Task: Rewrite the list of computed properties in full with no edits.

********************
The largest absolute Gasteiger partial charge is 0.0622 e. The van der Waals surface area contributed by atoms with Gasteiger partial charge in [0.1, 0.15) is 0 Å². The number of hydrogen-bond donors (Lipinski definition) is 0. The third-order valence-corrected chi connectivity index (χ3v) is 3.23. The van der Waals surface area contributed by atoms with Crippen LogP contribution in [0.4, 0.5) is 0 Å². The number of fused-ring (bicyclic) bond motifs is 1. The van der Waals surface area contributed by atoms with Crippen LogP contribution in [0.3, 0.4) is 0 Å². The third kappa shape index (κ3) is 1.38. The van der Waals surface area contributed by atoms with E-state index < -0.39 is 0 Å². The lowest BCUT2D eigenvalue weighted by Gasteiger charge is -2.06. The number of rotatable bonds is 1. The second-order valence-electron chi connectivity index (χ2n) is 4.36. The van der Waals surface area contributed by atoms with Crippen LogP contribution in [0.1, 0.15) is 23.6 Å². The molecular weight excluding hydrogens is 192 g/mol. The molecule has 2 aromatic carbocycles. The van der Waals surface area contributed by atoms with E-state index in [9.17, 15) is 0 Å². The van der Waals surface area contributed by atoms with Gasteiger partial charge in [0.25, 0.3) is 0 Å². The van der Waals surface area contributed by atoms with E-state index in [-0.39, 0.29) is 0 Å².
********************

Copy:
The largest absolute Gasteiger partial charge is 0.0622 e. The van der Waals surface area contributed by atoms with Gasteiger partial charge in [0.1, 0.15) is 0 Å². The number of hydrogen-bond donors (Lipinski definition) is 0. The third-order valence-corrected chi connectivity index (χ3v) is 3.23. The van der Waals surface area contributed by atoms with Crippen LogP contribution in [0.4, 0.5) is 0 Å². The number of fused-ring (bicyclic) bond motifs is 1. The van der Waals surface area contributed by atoms with Crippen LogP contribution in [0.3, 0.4) is 0 Å². The third kappa shape index (κ3) is 1.38. The van der Waals surface area contributed by atoms with E-state index < -0.39 is 0 Å². The lowest BCUT2D eigenvalue weighted by Gasteiger charge is -2.06. The number of rotatable bonds is 1. The second-order valence-electron chi connectivity index (χ2n) is 4.36. The van der Waals surface area contributed by atoms with Crippen LogP contribution in [0.1, 0.15) is 23.6 Å². The molecular weight excluding hydrogens is 192 g/mol. The molecule has 2 aromatic carbocycles. The van der Waals surface area contributed by atoms with E-state index in [9.17, 15) is 0 Å². The van der Waals surface area contributed by atoms with Gasteiger partial charge in [0.25, 0.3) is 0 Å². The van der Waals surface area contributed by atoms with E-state index in [-0.39, 0.29) is 0 Å².